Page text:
This is a wonderful article. There is not nearly enough accessible material about higher mathematics written in English, such that most people can understand. I have a degree in Applied Mathematics, and Chaos Theory is something I have studied carefully. So allow me to elaborate and clarify with specific, and academically rigorous math terminology. Like any profession, math has it’s jargon. But math jargon, like math itself, is internally consistent.

Chaotic systems give rise to “Emergent Properties.” Emergent properties are the building blocks of emergence. Emergence is a concept, emergent properties are a characteristic. The defining feature of an emergent property is, that it is the result of an interaction between two items, neither of which contains any of the information (the DNA if you will) in the emergent property. The example I use is colliding rocks, making a sound. The sound isn’t “in” either rock, therefore it’s an emergent property.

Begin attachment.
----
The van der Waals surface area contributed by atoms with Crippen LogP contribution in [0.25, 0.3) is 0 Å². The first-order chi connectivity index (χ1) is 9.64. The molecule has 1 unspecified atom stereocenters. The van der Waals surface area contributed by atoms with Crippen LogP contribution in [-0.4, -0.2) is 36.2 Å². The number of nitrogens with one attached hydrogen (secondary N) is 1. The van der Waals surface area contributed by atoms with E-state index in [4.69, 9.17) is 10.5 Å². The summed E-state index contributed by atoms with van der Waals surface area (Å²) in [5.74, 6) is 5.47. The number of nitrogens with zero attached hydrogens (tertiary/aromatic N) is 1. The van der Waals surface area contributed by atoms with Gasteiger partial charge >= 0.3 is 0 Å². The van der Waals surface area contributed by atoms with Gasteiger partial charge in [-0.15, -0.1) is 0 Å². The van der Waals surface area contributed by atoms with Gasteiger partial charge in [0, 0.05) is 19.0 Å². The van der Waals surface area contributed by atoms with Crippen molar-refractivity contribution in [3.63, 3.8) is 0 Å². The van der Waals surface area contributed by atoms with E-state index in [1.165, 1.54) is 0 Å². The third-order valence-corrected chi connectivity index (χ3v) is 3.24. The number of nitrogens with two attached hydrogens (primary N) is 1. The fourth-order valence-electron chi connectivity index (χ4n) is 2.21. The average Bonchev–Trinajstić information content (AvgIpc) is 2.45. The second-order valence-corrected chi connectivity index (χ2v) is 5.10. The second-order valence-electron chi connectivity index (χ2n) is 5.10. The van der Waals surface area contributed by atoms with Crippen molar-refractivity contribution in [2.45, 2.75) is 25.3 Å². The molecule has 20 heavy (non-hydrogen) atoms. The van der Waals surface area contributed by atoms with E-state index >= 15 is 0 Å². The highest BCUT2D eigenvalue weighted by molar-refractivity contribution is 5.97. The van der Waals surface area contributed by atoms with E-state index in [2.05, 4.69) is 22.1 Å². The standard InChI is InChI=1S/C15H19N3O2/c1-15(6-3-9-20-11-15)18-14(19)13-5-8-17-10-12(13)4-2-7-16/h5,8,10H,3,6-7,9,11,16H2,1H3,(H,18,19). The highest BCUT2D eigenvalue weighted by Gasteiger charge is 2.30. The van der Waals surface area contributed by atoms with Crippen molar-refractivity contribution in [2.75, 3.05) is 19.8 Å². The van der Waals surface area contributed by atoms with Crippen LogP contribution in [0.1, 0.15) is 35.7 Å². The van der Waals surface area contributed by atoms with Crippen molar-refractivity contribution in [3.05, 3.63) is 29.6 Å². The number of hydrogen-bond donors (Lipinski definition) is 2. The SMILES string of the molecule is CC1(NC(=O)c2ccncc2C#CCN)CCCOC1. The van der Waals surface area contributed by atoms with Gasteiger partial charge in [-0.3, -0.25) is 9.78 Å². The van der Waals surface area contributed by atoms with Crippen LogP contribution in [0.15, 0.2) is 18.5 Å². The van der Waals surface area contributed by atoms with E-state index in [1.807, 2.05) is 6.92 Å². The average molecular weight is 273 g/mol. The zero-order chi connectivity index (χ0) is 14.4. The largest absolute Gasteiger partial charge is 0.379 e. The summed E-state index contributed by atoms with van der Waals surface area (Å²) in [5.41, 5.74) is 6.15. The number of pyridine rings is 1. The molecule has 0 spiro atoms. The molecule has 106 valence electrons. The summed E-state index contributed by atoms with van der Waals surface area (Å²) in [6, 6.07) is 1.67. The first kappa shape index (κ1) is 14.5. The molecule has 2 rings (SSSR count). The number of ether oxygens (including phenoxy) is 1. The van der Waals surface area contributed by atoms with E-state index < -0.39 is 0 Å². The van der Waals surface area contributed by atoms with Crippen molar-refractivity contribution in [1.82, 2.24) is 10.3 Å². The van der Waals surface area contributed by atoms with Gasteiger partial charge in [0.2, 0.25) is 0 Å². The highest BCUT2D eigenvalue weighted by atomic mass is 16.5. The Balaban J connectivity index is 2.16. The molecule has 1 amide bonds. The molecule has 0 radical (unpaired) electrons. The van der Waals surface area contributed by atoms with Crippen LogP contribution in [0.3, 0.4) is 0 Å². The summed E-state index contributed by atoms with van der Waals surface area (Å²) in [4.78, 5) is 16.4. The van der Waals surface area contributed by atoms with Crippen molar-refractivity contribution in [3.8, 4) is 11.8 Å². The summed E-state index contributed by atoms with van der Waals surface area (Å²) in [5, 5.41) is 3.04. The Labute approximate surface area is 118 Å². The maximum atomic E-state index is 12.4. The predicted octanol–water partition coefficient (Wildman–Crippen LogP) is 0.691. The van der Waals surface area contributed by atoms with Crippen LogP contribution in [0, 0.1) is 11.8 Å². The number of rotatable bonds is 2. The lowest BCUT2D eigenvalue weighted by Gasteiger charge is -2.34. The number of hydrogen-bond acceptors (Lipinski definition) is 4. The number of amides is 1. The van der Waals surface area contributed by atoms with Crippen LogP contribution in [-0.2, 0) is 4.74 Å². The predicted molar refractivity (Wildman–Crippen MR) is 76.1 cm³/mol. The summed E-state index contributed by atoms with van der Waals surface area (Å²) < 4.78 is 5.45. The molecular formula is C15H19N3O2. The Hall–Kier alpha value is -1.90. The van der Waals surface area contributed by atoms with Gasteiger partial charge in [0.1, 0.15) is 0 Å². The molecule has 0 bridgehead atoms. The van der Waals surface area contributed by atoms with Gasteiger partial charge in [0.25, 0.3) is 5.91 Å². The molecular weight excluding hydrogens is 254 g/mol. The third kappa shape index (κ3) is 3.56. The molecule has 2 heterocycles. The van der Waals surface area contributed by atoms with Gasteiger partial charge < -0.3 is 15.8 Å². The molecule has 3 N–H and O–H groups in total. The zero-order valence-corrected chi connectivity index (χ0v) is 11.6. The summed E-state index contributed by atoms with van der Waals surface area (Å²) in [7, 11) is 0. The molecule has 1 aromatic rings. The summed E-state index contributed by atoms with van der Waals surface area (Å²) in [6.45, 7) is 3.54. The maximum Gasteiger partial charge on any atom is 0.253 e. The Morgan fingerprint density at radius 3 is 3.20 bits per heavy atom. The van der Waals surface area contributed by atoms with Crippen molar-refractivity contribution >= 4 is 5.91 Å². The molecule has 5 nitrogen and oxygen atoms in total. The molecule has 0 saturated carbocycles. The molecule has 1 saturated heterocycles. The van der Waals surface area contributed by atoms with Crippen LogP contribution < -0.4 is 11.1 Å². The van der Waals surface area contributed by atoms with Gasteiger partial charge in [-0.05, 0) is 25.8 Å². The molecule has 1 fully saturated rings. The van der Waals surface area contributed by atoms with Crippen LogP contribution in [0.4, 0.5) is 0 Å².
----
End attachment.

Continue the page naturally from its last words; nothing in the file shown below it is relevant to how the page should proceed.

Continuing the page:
Chaotic systems produce emergent properties, some are periodic, some random, and there are other classifications. I won’t go into that. But Chaos Theory isn’t as complicated as you might imagine. It’s just new, and people are still figuring out the right language to convey the central concepts clearly in layman's terms.

When teaching Chaos Theory I start by explaining that it can be thought of as a branch of logic. Binary logic is the logic of twos: yer or no, on or off. one or zero. Fuzzy Logic is the logic of threes: yes, no, and maybe (any three boolean operators will do). Chaos Theory is the logic of fours: yes, no, maybe, and exclusive-or (XOR). Beyond that comes Complexity Theory, and that’s as far as we’ve gotten. As the number of base variables in a logical system increases, so does chaos and complexity. Hence the progression of successive new math areas, and new mathematical theories.

Fascinating stuff :^)!!!